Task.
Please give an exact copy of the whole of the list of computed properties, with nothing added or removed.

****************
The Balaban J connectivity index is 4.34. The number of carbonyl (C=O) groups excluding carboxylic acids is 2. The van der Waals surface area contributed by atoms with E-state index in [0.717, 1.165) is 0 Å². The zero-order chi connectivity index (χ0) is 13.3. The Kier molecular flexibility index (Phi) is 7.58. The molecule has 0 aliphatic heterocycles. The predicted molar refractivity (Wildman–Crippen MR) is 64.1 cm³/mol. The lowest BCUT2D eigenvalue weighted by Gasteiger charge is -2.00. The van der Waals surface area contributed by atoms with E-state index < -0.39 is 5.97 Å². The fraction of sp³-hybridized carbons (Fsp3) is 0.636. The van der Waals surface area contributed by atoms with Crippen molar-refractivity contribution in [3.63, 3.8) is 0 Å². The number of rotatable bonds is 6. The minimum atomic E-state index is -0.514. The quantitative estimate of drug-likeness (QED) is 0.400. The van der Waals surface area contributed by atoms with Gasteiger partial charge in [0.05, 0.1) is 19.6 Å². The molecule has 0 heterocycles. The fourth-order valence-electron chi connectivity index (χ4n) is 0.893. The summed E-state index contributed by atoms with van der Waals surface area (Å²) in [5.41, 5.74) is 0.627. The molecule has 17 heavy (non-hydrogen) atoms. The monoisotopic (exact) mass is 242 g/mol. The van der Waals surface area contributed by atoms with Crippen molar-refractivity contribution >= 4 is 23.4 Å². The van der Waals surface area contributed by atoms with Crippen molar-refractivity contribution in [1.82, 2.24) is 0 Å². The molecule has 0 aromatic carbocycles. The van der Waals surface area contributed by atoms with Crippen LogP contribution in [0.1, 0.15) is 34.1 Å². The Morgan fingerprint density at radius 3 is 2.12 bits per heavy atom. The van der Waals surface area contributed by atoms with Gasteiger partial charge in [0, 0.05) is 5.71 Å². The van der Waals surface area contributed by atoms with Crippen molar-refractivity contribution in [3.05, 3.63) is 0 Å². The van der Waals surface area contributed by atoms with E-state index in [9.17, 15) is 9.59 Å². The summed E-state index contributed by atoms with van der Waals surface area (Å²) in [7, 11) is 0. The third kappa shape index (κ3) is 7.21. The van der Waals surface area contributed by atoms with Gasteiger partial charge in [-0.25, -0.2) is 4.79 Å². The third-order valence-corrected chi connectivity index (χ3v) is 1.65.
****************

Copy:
The Balaban J connectivity index is 4.34. The number of carbonyl (C=O) groups excluding carboxylic acids is 2. The van der Waals surface area contributed by atoms with E-state index in [0.717, 1.165) is 0 Å². The zero-order chi connectivity index (χ0) is 13.3. The Kier molecular flexibility index (Phi) is 7.58. The molecule has 0 aliphatic heterocycles. The predicted molar refractivity (Wildman–Crippen MR) is 64.1 cm³/mol. The lowest BCUT2D eigenvalue weighted by Gasteiger charge is -2.00. The van der Waals surface area contributed by atoms with E-state index < -0.39 is 5.97 Å². The fraction of sp³-hybridized carbons (Fsp3) is 0.636. The van der Waals surface area contributed by atoms with Crippen molar-refractivity contribution in [3.63, 3.8) is 0 Å². The number of rotatable bonds is 6. The minimum atomic E-state index is -0.514. The quantitative estimate of drug-likeness (QED) is 0.400. The van der Waals surface area contributed by atoms with Gasteiger partial charge in [0.05, 0.1) is 19.6 Å². The molecule has 0 heterocycles. The fourth-order valence-electron chi connectivity index (χ4n) is 0.893. The summed E-state index contributed by atoms with van der Waals surface area (Å²) in [5.41, 5.74) is 0.627. The molecule has 17 heavy (non-hydrogen) atoms. The monoisotopic (exact) mass is 242 g/mol. The van der Waals surface area contributed by atoms with Crippen molar-refractivity contribution >= 4 is 23.4 Å². The van der Waals surface area contributed by atoms with Crippen molar-refractivity contribution in [1.82, 2.24) is 0 Å². The molecule has 0 aromatic carbocycles. The van der Waals surface area contributed by atoms with Crippen LogP contribution in [0.1, 0.15) is 34.1 Å². The Morgan fingerprint density at radius 3 is 2.12 bits per heavy atom. The van der Waals surface area contributed by atoms with Gasteiger partial charge in [0, 0.05) is 5.71 Å². The van der Waals surface area contributed by atoms with Crippen molar-refractivity contribution in [3.05, 3.63) is 0 Å². The van der Waals surface area contributed by atoms with E-state index in [9.17, 15) is 9.59 Å². The summed E-state index contributed by atoms with van der Waals surface area (Å²) in [7, 11) is 0. The third kappa shape index (κ3) is 7.21. The van der Waals surface area contributed by atoms with Gasteiger partial charge in [-0.25, -0.2) is 4.79 Å². The third-order valence-corrected chi connectivity index (χ3v) is 1.65.